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ASCO Updates Advanced HCC Treatment Guideline

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ASCO has announced a guideline update for systemic therapy in advanced hepatocellular carcinoma.

John D. Gordan, MD, PhD

John D. Gordan, MD, PhD

The American Society of Clinical Oncology (ASCO) has updated the 2020 guideline regarding the use of systemic therapy for the treatment of patients with advanced hepatocellular carcinoma (HCC).1

The updated guideline supports the use of atezolizumab (Tecentriq) plus bevacizumab (Avastin) or durvalumab (Imfinzi) plus tremelimumab (Imjudo) for the frontline treatment of patients with advanced HCC. Patients must also have Child-Pugh class A liver disease and an ECOG performance status of 1 or less. The evidence quality for this recommendation was moderate to high and the strength of the recommendation was strong. The ASCO expert panel noted that the risk of bleeding and thrombosis with bevacizumab should be considered when weighing the use of the 2 regimens.

The panel also added that in the event of contraindications to either combination, sorafenib (Nexavar), lenvatinib (Lenvima), or durvalumab (Imfinzi) could be offered as frontline treatment for patients with advanced HCC and Child-Pugh class A disease and an ECOG performance status of 1 or less. The evidence quality for this recommendation was moderate and it was deemed a strong recommendation.

“This guideline integrates several important new therapeutic advances into the treatment of these kinds of cancers, and I think without some degree of information about that there would be an open question about how to use them,” John D. Gordan, MD, PhD, an associate professor of medicine at the University of California San Francisco Helen Diller Family Comprehensive Cancer Center and panel co-chair, said. “It also addresses the use of CTLA-4/PD-1 inhibitor combinations, which were not addressed [in the prior guideline].”2

To update the 2020 guideline in advanced HCC, ASCO convened a multidisciplinary panel, including a patient representative and an ASCO guidelines staff member. The prior guideline was based on findings from a systematic literature search of phase 3 clinical trials published between January 1, 2007, and May 15, 2020. The search was updated to include trials that had been published up to October 5, 2023. The studies needed to enroll patients with unresectable advanced HCC, including those who were not candidates for surgery or liver-directed treatment. The panel considered any targeted agents or immunotherapy agents alone or in combination with other therapies that were available in the United States.1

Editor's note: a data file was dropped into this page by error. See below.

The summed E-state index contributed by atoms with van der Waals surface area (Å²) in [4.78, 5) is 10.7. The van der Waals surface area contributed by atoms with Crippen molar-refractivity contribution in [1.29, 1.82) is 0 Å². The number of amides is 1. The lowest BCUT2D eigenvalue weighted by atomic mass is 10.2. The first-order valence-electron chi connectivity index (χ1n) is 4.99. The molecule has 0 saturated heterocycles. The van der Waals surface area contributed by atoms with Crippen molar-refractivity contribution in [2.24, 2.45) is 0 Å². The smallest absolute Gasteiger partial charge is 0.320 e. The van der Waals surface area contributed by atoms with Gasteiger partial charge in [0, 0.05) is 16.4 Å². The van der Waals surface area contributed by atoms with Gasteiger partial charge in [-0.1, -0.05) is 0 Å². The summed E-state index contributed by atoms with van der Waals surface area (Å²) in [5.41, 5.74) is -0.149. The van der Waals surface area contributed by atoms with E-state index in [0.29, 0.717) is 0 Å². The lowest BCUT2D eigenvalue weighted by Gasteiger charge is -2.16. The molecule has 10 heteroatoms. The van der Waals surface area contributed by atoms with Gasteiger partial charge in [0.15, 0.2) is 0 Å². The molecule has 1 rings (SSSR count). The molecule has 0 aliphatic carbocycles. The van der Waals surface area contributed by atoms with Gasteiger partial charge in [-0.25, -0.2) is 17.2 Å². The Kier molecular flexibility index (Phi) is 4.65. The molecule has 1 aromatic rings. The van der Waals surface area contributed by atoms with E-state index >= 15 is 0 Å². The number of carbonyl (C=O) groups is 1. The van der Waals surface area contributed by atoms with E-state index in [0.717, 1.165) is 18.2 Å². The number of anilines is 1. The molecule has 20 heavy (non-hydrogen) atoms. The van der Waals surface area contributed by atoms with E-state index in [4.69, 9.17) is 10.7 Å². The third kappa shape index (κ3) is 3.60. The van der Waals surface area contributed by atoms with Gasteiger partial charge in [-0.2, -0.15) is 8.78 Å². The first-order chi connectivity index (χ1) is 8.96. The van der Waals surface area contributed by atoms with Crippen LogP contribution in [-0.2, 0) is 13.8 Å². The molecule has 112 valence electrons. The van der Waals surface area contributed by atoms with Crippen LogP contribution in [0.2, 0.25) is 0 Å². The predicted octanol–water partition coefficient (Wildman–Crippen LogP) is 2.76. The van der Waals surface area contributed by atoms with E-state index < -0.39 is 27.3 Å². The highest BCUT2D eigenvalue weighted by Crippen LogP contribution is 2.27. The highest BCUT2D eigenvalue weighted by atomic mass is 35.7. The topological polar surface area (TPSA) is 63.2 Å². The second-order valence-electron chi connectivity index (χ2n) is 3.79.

Eight phase 3 studies from the 2020 version of the guideline were retained for inclusion in the evidence base for the 2023 update. Additionally, 10 new clinical trials were added to the evidence base, consisting of 7 examining frontline therapies, 2 of second-line treatments, and 1 that enrolled patients who were treatment naive or initially recurrent.

Additional recommendations from the panel endorsed second-line treatment with a TKI or ramucirumab (Cyramza) following treatment with atezolizumab plus bevacizumab; this recommendation had a low quality of evidence and the strength of the recommendation was weak. Additionally, the panel listed TKIs as second-line therapy following treatment with durvalumab plus tremelimumab; this recommendation also had a low quality of evidence and a weak strength.

After frontline treatment with sorafenib or lenvatinib and second-line therapy with another TKI, ramucirumab, durvalumab, or nivolumab (Opdivo) plus ipilimumab (Yervoy) could be recommended for appropriate patients. Atezolizumab plus bevacizumab or durvalumab plus tremelimumab could also be considered for patients who may not have had access to these therapies in the first-line setting, and do not have contraindications to these combinations. The evidence quality of this recommendation was low to moderate and the strength was weak.

In terms of Child-Pugh score, the panel recommended that third-line therapy could be considered in Child-Pugh A patients with good performance status using one of the suggested aforementioned agents with a different mechanism of action than the previously given treatment; this recommendation was weak with a low quality of evidence. Finally, the panel endorsed a cautious approach to systemic therapy in patients who are Child-Pugh class B with good performance status, emphasizing shared decision-making with patients. This recommendation had a very low quality of evidence and a weak strength.

“I think most oncologists are already aware of many of the studies summarized in this guideline, but I hope this update helps them rapidly select the appropriate therapy for the individual patient, based on their prior treatment, comorbidities, and preferences,” Michal G. Rose, MD, a professor at Yale School of Medicine in New Haven, Connecticut, and the director of the Veterans Affairs Comprehensive Cancer Center at VA Connecticut Health Care System, and a panel co-chair, said. “With the rapid expansion of data in all fields of cancer care, it is hard for the practicing oncologist to stay abreast of all these developments.”2

References

  • Gordan JD, Kennedy EB, Abou-Alfa GK, et al. Systemic therapy for advanced hepatocellular carcinoma: ASCO guideline update J Clin Oncol. Published online March 19, 2024. doi:10.1200/JCO.23.02745
  • Guideline update seeks to aid clinicians in the selection of systemic treatments for advanced hepatocellular carcinoma. ASCO Daily News. March 20, 2024. Accessed April 26, 2024. https://dailynews.ascopubs.org/do/guideline-update-seeks-aid-clinicians-selection-systemic-treatments-advanced
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